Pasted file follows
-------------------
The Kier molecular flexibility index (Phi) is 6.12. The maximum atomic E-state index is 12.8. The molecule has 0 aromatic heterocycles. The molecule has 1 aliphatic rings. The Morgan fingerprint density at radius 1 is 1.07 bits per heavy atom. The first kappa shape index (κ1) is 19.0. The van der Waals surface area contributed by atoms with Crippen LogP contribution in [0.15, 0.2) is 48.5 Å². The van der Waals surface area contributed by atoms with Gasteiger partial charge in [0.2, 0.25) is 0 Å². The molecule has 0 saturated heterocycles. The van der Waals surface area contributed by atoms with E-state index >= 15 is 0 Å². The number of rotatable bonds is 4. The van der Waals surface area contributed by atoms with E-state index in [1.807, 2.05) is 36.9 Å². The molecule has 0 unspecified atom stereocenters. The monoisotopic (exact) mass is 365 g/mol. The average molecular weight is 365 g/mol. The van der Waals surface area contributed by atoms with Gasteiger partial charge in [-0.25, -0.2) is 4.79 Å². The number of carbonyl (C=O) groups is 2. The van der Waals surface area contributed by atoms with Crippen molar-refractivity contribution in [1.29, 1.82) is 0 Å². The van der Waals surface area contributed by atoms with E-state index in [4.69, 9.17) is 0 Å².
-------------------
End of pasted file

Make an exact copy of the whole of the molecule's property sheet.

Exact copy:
The Kier molecular flexibility index (Phi) is 6.12. The maximum atomic E-state index is 12.8. The molecule has 0 aromatic heterocycles. The molecule has 1 aliphatic rings. The Morgan fingerprint density at radius 1 is 1.07 bits per heavy atom. The first kappa shape index (κ1) is 19.0. The van der Waals surface area contributed by atoms with Crippen LogP contribution in [0.15, 0.2) is 48.5 Å². The van der Waals surface area contributed by atoms with Gasteiger partial charge in [0.2, 0.25) is 0 Å². The molecule has 0 saturated heterocycles. The van der Waals surface area contributed by atoms with E-state index >= 15 is 0 Å². The number of rotatable bonds is 4. The van der Waals surface area contributed by atoms with E-state index in [1.807, 2.05) is 36.9 Å². The molecule has 0 unspecified atom stereocenters. The monoisotopic (exact) mass is 365 g/mol. The average molecular weight is 365 g/mol. The van der Waals surface area contributed by atoms with Gasteiger partial charge in [-0.25, -0.2) is 4.79 Å². The number of carbonyl (C=O) groups is 2. The van der Waals surface area contributed by atoms with Crippen molar-refractivity contribution in [1.29, 1.82) is 0 Å². The van der Waals surface area contributed by atoms with E-state index in [4.69, 9.17) is 0 Å².